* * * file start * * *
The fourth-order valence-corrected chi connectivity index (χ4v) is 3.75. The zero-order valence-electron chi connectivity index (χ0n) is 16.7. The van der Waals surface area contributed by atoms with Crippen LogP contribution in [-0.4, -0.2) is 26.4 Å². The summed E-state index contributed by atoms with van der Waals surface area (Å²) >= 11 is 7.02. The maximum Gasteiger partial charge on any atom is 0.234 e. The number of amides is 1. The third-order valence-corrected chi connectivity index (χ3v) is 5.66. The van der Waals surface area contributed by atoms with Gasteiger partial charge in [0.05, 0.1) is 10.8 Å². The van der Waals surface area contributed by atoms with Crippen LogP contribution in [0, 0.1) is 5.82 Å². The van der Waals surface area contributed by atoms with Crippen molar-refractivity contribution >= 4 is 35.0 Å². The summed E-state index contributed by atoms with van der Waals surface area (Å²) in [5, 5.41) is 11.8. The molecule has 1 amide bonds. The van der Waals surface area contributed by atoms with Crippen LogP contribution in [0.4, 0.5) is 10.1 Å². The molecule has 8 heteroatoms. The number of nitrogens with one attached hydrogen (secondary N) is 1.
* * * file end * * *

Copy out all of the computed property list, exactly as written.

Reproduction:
The fourth-order valence-corrected chi connectivity index (χ4v) is 3.75. The zero-order valence-electron chi connectivity index (χ0n) is 16.7. The van der Waals surface area contributed by atoms with Crippen LogP contribution in [-0.4, -0.2) is 26.4 Å². The summed E-state index contributed by atoms with van der Waals surface area (Å²) >= 11 is 7.02. The maximum Gasteiger partial charge on any atom is 0.234 e. The number of amides is 1. The third-order valence-corrected chi connectivity index (χ3v) is 5.66. The van der Waals surface area contributed by atoms with Gasteiger partial charge in [0.05, 0.1) is 10.8 Å². The van der Waals surface area contributed by atoms with Crippen LogP contribution in [0, 0.1) is 5.82 Å². The van der Waals surface area contributed by atoms with Crippen molar-refractivity contribution >= 4 is 35.0 Å². The summed E-state index contributed by atoms with van der Waals surface area (Å²) in [5, 5.41) is 11.8. The molecule has 1 amide bonds. The van der Waals surface area contributed by atoms with Crippen LogP contribution in [0.4, 0.5) is 10.1 Å². The molecule has 8 heteroatoms. The number of nitrogens with one attached hydrogen (secondary N) is 1.